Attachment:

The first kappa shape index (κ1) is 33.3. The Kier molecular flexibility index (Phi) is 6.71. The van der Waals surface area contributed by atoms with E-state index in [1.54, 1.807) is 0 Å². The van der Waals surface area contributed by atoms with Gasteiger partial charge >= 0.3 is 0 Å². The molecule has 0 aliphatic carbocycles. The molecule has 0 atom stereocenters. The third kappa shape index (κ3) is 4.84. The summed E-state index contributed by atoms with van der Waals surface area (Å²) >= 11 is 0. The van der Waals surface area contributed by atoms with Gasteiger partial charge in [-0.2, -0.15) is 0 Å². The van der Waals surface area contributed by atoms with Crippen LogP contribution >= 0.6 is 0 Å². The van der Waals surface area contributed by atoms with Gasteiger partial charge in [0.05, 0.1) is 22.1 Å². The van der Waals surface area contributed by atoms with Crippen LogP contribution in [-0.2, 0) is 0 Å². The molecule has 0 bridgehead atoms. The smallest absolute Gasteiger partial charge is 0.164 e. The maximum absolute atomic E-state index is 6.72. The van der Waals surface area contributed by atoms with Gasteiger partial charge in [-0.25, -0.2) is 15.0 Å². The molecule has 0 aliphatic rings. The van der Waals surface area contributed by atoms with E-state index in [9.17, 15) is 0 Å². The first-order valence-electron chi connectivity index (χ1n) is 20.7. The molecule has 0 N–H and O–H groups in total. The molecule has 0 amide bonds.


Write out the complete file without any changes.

The first kappa shape index (κ1) is 33.3. The Kier molecular flexibility index (Phi) is 6.71. The van der Waals surface area contributed by atoms with E-state index in [1.54, 1.807) is 0 Å². The van der Waals surface area contributed by atoms with Gasteiger partial charge >= 0.3 is 0 Å². The molecule has 0 aliphatic carbocycles. The molecule has 0 atom stereocenters. The third kappa shape index (κ3) is 4.84. The summed E-state index contributed by atoms with van der Waals surface area (Å²) >= 11 is 0. The van der Waals surface area contributed by atoms with Gasteiger partial charge in [-0.2, -0.15) is 0 Å². The van der Waals surface area contributed by atoms with Crippen LogP contribution >= 0.6 is 0 Å². The van der Waals surface area contributed by atoms with Gasteiger partial charge in [0.05, 0.1) is 22.1 Å². The van der Waals surface area contributed by atoms with Crippen LogP contribution in [-0.2, 0) is 0 Å². The molecule has 0 bridgehead atoms. The smallest absolute Gasteiger partial charge is 0.164 e. The maximum absolute atomic E-state index is 6.72. The van der Waals surface area contributed by atoms with Gasteiger partial charge in [-0.25, -0.2) is 15.0 Å². The molecule has 0 aliphatic rings. The van der Waals surface area contributed by atoms with E-state index in [9.17, 15) is 0 Å². The first-order valence-electron chi connectivity index (χ1n) is 20.7. The molecule has 0 N–H and O–H groups in total. The molecule has 0 amide bonds.